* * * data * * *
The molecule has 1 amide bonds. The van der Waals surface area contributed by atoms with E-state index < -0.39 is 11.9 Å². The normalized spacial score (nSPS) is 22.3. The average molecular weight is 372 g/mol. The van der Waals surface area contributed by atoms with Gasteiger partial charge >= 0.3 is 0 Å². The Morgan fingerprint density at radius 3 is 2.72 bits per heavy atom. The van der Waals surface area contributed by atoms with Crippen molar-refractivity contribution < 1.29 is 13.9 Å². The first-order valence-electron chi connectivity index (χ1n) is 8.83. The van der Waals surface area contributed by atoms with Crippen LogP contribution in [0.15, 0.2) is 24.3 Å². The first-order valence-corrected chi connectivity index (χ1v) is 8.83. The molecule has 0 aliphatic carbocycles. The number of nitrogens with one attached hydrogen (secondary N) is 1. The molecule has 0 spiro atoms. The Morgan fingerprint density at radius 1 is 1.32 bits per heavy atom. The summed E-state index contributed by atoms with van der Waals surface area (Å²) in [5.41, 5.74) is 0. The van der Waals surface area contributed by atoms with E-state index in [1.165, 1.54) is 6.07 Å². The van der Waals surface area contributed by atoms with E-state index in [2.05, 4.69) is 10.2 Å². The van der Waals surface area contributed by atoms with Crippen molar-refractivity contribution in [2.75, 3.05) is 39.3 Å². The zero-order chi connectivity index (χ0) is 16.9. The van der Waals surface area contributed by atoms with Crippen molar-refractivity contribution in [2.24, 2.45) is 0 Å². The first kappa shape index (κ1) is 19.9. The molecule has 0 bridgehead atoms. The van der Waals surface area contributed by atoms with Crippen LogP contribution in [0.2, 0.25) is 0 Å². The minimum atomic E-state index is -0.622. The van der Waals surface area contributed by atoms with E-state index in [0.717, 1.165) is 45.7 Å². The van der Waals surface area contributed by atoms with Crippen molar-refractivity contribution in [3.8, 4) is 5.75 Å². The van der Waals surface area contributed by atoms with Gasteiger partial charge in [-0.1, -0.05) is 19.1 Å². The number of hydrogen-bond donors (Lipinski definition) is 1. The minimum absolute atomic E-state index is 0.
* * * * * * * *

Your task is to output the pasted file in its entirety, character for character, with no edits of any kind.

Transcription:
The molecule has 1 amide bonds. The van der Waals surface area contributed by atoms with E-state index < -0.39 is 11.9 Å². The normalized spacial score (nSPS) is 22.3. The average molecular weight is 372 g/mol. The van der Waals surface area contributed by atoms with Gasteiger partial charge >= 0.3 is 0 Å². The Morgan fingerprint density at radius 3 is 2.72 bits per heavy atom. The van der Waals surface area contributed by atoms with Crippen molar-refractivity contribution < 1.29 is 13.9 Å². The first-order valence-electron chi connectivity index (χ1n) is 8.83. The van der Waals surface area contributed by atoms with Crippen LogP contribution in [0.15, 0.2) is 24.3 Å². The first-order valence-corrected chi connectivity index (χ1v) is 8.83. The molecule has 0 aliphatic carbocycles. The number of nitrogens with one attached hydrogen (secondary N) is 1. The molecule has 0 spiro atoms. The Morgan fingerprint density at radius 1 is 1.32 bits per heavy atom. The summed E-state index contributed by atoms with van der Waals surface area (Å²) in [5.41, 5.74) is 0. The van der Waals surface area contributed by atoms with E-state index in [1.165, 1.54) is 6.07 Å². The van der Waals surface area contributed by atoms with E-state index in [2.05, 4.69) is 10.2 Å². The van der Waals surface area contributed by atoms with Crippen molar-refractivity contribution in [2.75, 3.05) is 39.3 Å². The zero-order chi connectivity index (χ0) is 16.9. The van der Waals surface area contributed by atoms with Crippen molar-refractivity contribution in [2.24, 2.45) is 0 Å². The first kappa shape index (κ1) is 19.9. The molecule has 0 bridgehead atoms. The van der Waals surface area contributed by atoms with Crippen LogP contribution in [0.2, 0.25) is 0 Å². The minimum atomic E-state index is -0.622. The van der Waals surface area contributed by atoms with E-state index in [0.717, 1.165) is 45.7 Å². The van der Waals surface area contributed by atoms with Crippen molar-refractivity contribution in [3.8, 4) is 5.75 Å². The van der Waals surface area contributed by atoms with Gasteiger partial charge in [-0.1, -0.05) is 19.1 Å². The number of hydrogen-bond donors (Lipinski definition) is 1. The minimum absolute atomic E-state index is 0.